Cronos, p.12
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       Cronos, p.12

           Robert Silverberg
 

  Logically all such changes in the past should occur at once. From the moment the final switch was thrown, therewould always have beenErics and Seans scattered all up and down the time-stream across the whole span of the experiment’s 190 million years.

  But there wasn’t anything logical about time-travel in the first place, Sean knew. It gloriously defied all the laws of cause and effect. And so evidently each swing of the pendulum was going to produce a completely new version of the past. Reality would be fluid from now on, and no one within that shifting reality would ever be aware of the changes. They could never remember the past as it used to be. Themoment the change was made, the past would always have been the way it was now.

  Only he and Eric, the daring young men on the flying trapeze, moving as outside observers, would be able to comprehend the havoc they were wreaking as they flashed back and forth across the fabric of time, reweaving it as they went. And even they would start to lose track of the changes as the paradoxes mounted.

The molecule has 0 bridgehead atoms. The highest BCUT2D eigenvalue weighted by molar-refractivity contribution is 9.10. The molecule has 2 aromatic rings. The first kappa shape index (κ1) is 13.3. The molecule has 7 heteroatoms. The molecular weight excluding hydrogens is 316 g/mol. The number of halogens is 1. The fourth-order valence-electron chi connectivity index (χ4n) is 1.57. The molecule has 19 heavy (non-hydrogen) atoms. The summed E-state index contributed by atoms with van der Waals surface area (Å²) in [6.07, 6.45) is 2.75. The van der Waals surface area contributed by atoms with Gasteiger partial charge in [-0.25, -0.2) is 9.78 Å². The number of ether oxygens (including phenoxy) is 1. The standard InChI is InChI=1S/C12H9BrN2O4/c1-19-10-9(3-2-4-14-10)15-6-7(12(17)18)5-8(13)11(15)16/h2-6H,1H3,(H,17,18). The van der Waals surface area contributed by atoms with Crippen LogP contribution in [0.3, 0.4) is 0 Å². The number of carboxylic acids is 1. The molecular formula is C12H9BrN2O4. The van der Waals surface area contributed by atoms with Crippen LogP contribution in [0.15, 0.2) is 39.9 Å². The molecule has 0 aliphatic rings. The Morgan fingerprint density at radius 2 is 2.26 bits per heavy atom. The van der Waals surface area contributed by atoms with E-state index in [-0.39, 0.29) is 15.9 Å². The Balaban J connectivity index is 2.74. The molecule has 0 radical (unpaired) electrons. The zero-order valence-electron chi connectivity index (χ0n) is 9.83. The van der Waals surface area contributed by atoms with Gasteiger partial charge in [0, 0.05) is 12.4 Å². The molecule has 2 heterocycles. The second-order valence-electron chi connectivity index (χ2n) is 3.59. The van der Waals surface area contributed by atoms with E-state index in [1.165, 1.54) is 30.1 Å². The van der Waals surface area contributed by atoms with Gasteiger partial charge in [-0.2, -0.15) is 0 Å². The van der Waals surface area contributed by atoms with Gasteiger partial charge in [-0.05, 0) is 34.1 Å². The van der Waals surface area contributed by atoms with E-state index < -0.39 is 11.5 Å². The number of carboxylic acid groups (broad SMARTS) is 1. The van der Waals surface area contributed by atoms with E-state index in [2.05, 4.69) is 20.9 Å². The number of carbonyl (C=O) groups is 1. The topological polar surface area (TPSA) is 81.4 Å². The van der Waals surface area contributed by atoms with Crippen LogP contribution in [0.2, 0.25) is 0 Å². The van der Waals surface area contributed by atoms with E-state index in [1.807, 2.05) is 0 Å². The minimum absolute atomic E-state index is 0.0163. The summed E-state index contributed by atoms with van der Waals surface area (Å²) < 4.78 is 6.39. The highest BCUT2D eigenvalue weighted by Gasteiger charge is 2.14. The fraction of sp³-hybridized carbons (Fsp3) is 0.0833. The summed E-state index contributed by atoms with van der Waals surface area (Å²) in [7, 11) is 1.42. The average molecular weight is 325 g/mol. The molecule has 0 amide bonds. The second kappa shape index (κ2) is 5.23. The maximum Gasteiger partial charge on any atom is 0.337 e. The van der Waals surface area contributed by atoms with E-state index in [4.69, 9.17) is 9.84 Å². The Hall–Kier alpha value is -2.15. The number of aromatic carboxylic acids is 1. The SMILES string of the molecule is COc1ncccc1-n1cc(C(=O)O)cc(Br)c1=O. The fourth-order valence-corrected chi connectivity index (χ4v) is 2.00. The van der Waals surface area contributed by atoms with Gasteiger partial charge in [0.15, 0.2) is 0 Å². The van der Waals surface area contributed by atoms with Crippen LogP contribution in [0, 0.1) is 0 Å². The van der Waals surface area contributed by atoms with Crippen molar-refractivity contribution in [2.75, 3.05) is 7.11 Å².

He walked over to Eric and Sean1. God, they looked pale and sweaty! That was embarrassing. They were really nervous. He didn’t remember having felt that nervous himself when it had been his turn to be Sean1, fifty minutes ago. He thought of himself as having waited calmly, coolly, confidently for his launching into the time-shunt.

  But he realized that he was probably kidding himself. The way Sean1 looked now was the way he himself must have looked fifty minutes ago, because he had been Sean1 then. There was no hiding from the truth of that. He had been scared stiff. Fifty minutes ago he had been sitting there waiting to be converted into a cluster of tachyons—particles that move faster than light and travel backward in time in an anti-time universe. What the singularity coupling did was turn him into a tachyonic replica of himself, throwing off showers of anti-time energy that would be exactly balanced by the time-force liberated in the opposite direction. At least that was what it was supposed to do. And he had been sitting there wondering if it would.

  Well, it had. And here he was.